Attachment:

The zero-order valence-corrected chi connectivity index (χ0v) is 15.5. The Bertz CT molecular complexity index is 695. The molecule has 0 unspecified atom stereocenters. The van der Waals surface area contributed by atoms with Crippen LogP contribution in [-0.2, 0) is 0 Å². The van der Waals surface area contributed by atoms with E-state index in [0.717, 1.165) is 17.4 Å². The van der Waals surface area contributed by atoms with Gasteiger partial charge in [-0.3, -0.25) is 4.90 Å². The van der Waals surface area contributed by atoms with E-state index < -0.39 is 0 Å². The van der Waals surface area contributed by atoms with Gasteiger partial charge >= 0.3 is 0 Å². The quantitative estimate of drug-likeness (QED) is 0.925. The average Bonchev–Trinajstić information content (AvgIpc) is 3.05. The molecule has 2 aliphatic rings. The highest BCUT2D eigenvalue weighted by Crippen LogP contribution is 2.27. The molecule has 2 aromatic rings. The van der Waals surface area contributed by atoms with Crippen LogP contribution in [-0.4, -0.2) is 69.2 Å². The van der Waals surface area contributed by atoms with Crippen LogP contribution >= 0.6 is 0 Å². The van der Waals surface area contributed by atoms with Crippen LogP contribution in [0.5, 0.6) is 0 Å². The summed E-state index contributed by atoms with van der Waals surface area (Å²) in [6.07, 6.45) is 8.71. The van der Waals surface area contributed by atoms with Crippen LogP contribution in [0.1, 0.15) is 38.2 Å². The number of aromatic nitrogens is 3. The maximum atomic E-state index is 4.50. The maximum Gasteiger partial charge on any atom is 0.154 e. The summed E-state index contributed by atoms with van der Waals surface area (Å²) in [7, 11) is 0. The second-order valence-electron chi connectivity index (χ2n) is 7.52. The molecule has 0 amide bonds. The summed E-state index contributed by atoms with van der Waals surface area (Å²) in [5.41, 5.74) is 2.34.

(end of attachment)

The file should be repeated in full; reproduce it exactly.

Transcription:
The zero-order valence-corrected chi connectivity index (χ0v) is 15.5. The Bertz CT molecular complexity index is 695. The molecule has 0 unspecified atom stereocenters. The van der Waals surface area contributed by atoms with Crippen LogP contribution in [-0.2, 0) is 0 Å². The van der Waals surface area contributed by atoms with E-state index in [0.717, 1.165) is 17.4 Å². The van der Waals surface area contributed by atoms with Gasteiger partial charge in [-0.3, -0.25) is 4.90 Å². The van der Waals surface area contributed by atoms with E-state index < -0.39 is 0 Å². The van der Waals surface area contributed by atoms with Gasteiger partial charge >= 0.3 is 0 Å². The quantitative estimate of drug-likeness (QED) is 0.925. The average Bonchev–Trinajstić information content (AvgIpc) is 3.05. The molecule has 2 aliphatic rings. The highest BCUT2D eigenvalue weighted by Crippen LogP contribution is 2.27. The molecule has 2 aromatic rings. The van der Waals surface area contributed by atoms with Crippen LogP contribution in [-0.4, -0.2) is 69.2 Å². The van der Waals surface area contributed by atoms with Crippen LogP contribution >= 0.6 is 0 Å². The van der Waals surface area contributed by atoms with Crippen LogP contribution in [0.5, 0.6) is 0 Å². The summed E-state index contributed by atoms with van der Waals surface area (Å²) in [6.07, 6.45) is 8.71. The van der Waals surface area contributed by atoms with Crippen LogP contribution in [0.1, 0.15) is 38.2 Å². The number of aromatic nitrogens is 3. The maximum atomic E-state index is 4.50. The maximum Gasteiger partial charge on any atom is 0.154 e. The summed E-state index contributed by atoms with van der Waals surface area (Å²) in [7, 11) is 0. The second-order valence-electron chi connectivity index (χ2n) is 7.52. The molecule has 0 amide bonds. The summed E-state index contributed by atoms with van der Waals surface area (Å²) in [5.41, 5.74) is 2.34.